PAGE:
“We are advocating for prevention of ovarian cancer as a main strategy,” Walker says. “Treatment is not pleasant, and it’s uniformly unsuccessful. We cure very few people. Prevention is a much better strategy.”
Other physicians and researchers are involved in prevention efforts as well. Doris Benbrook, Ph.D., is close to launching a first-in-human clinical trial for her anti-cancer compound, OK-1, which she has already shown to prevent ovarian cancer in laboratory models – without side effects. She also plans to develop clinical trials to pair OK-1 with other drugs to treat patients once their tumors have developed. Benbrook doesn’t directly treat patients, but she has kept them at the forefront of her mind during her years of developing OK-1. She also meets with women in an ovarian cancer support group and talks regularly to the gynecologic oncology team.
“I believe in focusing on prevention, but if we can also develop a drug for treatment that doesn’t have side effects, then we will have made a big advance and impact on patient care and quality of life,” Benbrook says. “It’s important motivation to keep in touch with the needs of patients and physicians, and I try to get the people in my lab to understand more about the clinical side because that’s our ultimate goal. Keeping that in mind drives our work and keeps us on track.”
A New Screening Tool?
A test that could screen for and find ovarian cancer in its earliest stages would be a game-changer in the battle against this “silent killer.” Research around the nation has focused on blood tests for the tumor marker CA-125. In women who already have ovarian cancer, CA-125 is monitored to follow their response to treatment and to determine if the cancer has returned. But as a screening test, CA-125 doesn’t work. It can be elevated in patients who don’t have cancer and normal in patients who do, depending on various factors. Researchers also have studied ultrasound as a screening tool, and ultrasound combined with a CA-125 test, neither of which works because of similar inadequacies.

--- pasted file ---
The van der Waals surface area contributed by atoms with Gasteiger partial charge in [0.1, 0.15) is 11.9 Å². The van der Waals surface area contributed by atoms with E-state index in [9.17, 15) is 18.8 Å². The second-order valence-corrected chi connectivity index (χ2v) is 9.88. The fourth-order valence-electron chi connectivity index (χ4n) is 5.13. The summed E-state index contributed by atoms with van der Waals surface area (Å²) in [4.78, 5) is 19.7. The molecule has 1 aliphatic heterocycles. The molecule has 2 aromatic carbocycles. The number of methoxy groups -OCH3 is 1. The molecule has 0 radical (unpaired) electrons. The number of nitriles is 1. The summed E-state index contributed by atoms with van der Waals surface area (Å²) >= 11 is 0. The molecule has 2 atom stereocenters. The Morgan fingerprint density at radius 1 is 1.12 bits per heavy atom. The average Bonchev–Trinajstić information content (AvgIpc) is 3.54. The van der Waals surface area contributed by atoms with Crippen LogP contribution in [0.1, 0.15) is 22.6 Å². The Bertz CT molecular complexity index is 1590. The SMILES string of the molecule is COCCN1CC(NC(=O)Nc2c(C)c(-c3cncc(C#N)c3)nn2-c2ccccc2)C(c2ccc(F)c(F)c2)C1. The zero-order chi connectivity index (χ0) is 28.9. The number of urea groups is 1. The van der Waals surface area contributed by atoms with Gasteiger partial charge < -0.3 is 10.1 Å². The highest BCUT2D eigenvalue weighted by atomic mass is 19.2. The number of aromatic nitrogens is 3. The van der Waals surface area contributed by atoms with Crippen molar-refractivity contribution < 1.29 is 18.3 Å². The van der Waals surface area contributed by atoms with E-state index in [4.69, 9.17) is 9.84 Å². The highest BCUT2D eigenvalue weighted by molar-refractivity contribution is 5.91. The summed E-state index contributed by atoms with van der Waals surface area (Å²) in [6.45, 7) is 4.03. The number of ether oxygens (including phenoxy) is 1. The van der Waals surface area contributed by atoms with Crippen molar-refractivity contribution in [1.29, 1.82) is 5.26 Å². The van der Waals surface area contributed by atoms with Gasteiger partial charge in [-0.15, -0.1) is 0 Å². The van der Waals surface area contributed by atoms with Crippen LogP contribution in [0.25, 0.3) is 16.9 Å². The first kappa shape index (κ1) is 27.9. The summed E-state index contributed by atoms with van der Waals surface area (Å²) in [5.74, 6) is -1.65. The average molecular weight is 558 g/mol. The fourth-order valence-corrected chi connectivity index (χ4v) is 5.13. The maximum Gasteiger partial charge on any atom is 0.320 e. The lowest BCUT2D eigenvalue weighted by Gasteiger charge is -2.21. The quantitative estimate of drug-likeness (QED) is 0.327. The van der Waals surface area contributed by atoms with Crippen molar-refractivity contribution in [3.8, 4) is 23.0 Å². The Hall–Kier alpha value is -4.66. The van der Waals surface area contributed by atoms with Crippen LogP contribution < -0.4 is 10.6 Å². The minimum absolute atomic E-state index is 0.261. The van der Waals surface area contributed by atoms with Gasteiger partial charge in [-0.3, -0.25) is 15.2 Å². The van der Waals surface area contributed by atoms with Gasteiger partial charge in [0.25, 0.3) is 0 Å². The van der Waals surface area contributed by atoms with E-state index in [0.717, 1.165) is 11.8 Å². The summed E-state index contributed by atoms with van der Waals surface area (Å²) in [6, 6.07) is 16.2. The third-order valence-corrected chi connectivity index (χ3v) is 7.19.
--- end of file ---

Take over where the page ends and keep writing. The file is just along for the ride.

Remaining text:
Laura Holman, M.D., another member of the gynecology-oncology group, is part of a new effort to find a screening mechanism through her work with the Risk Ovarian Cancer Algorithm. The study, which OU is participating in, monitors the CA-125 level over time in women at average risk for ovarian cancer. The algorithm returns information about each person’s risk and whether more testing is warranted.
“Because CA-125 can fluctuate in the same person over time, this algorithm will keep track of a person’s CA-125 levels based on their blood tests each year, and we hope it will consistently tell us whether a patient is low risk, intermediate risk or high risk,” Holman says.
After that study closes, another will open that combines CA-125 with three other biomarkers known for their link to ovarian cancer: HE-4, CA 72-4 and anti-P-53 antibodies. Because ovarian tumors do not produce a significant amount of CA-125 in the early stages of disease, physicians hope all four biomarkers together will increase the sensitivity and specificity of the test. OU also will enroll patients for that study.
From Bench to Bedside